Don’t Be The Bunny

I have delayed my monthly story because I’ve been a little preoccupied ruling the world and “snuffing out popular resistance as if it were a naughty baby bunny.” It really is exhausting. There are just so many decisions to make—when your decisions are the only ones that matter, and there are so many people to keep in line—these people insist on having opinions contrary to my own. So yes, I have been busy playing a character that has created his own evil empire in a production of “Urinetown.” I have played bad guys before, but to give me an idea

Reservations in Heaven

I was raised in an era when our particular church persuasion believed that we were the only ones going to heaven, and only then if you behaved according to the rules and had done enough “good works” to get in, and if not, well too bad. My own heart knew that I would never be good enough or do enough to qualify. It took me awhile to ask the question that if our church affiliation was so unsure about its future hopes of heaven how then could they be so sure that anyone from another denomination had no chance of

You Gotta Love This Woman

We received a call recently from concerned parents worried about my wife’s influence on their children. The concerned parents were our daughter Lauren and son-in-law, Erik, and the children in question were our grand children. This was not an easy thing to accept. The complaint had to do with Kay’s lullaby catalog sung to the grand kids when she puts them to bed at night. I had long since been banned from lullaby duty. When I would pinch-hit for Kay in her absence all I came up with was “Purple Haze,” “Stairway to Heaven,” “Whipping Post,” and “Born to be

The Glory of Sons

One can find countless quotes on what it means to become a man from the humorous and profane to the solemn and profound. In my opinion, becoming a man is a process of making fewer and fewer stupid choices and putting more and more distance between each stupid choice. St. Paul said it best, “When I was a child, I talked like a child, I thought like a child, I reasoned like a child. When I became a man, I put childish ways behind me.” Transitioning from “childish” mode to “manhood” mode is not the simple flip of a switch.

The Marriage of True Minds

Around the time I turned twelve, I had an early and shocking coming-of-age moment of discovery. The whole family was at the drive-in to see “Geronimo” starring Chuck Connors, and no, the shock was not that white men, albeit, well-tanned ones, could play Indians in Hollywood movies. The recognition of that incongruity of casting would come later. The disturbance in the force was to learn that my father had drawn a line of distinction between his kids and his wife. “I love your mother more than I love you kids.” Imagine in my little mind the sound effect of screeching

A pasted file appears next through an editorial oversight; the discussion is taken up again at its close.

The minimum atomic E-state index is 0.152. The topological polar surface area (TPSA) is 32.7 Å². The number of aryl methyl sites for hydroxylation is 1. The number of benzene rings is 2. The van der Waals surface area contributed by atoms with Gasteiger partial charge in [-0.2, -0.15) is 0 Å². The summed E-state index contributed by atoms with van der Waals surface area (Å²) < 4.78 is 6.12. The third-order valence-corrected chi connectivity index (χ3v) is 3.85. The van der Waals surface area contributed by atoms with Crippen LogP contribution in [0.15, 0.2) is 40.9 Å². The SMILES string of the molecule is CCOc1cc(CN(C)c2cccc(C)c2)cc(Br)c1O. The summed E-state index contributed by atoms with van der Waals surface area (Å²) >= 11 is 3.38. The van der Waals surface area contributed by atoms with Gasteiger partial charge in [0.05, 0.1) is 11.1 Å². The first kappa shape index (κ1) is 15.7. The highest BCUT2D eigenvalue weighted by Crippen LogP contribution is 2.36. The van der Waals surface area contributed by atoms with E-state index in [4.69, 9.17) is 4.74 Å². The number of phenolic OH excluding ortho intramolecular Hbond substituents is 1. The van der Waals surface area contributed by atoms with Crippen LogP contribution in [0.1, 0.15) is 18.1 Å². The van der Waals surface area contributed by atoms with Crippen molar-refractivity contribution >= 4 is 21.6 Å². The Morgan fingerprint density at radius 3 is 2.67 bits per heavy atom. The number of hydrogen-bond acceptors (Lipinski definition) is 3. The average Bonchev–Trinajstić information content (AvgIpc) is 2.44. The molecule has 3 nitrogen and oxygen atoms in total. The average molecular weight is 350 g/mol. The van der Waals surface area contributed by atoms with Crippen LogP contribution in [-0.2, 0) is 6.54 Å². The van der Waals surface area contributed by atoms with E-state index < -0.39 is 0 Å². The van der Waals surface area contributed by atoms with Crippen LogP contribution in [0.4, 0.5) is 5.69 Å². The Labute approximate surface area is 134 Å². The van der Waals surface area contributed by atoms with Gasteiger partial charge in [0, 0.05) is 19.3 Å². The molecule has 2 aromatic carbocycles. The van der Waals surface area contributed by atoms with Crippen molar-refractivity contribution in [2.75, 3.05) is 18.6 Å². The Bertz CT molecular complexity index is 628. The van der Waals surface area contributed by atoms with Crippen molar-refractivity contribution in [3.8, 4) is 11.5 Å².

Unexpected Pockets of Beauty

The early years of the six-member Arnold household were lean. Mom was a genius at devising recipes with hamburger. There was no disposable income. There were no luxuries. The bank account was like the proverbial turnip from which no monetary blood could be squeezed. Vacations were never to the beach or mountains or theme parks. Our vacation was a trip to my paternal grandparents’ home in Richmond, Virginia. The journey from Nashville to Richmond began in the predawn hours and ended well after dark. This was before the Interstate system, and two-lane highways on the map led through cities and

Broke in Malibu or How I Met Angelina Jolie

In the early 1970’s both my sister and I heeded the call to “head west.” I was fleeing multiple failures in my attempts at higher education; a hippie lifestyle did not make for academic discipline or offer much professional opportunity unless you were a rock star or a cannabis farmer. I was neither. Most of my peers were closing in on a college degree by the time I was just getting started. My sister’s reason for fleeing was less complicated…a bad boyfriend. Pepperdine University had recently opened its Malibu campus, and through family connections, Nan and I had received music

Often Wrong; Never in Doubt

A few Thanksgivings ago the Arnold clan made up of the four families, plus guests (no we’re not a part of the southern mafia), gathered under one roof to celebrate the day. The weather was mild enough to enjoy being outside, so when not feasting around the tables, many folks chose to move outdoors. The patio fire pit was blazing and many of us clustered around it. I was standing in close proximity to the fire when someone in the crowd asked the question, “What is Boxing Day?” A smug look of “I got this” came over my face, and

My Best Self

Oh how we love to look at ourselves. We keep returning to any available mirror to be sure that what we judged acceptable at the start of the day remains in place until we collapse into bed at night exhausted from self-criticisms or fears of judgment and scorn of others. Most of us don’t have a magic mirror that will speak to us the disingenuous words we want to hear: “Magic mirror on the wall, who is the fairest one of all?” A dangerous and invariably damning question. I hate to be the bearer of bad news, but there will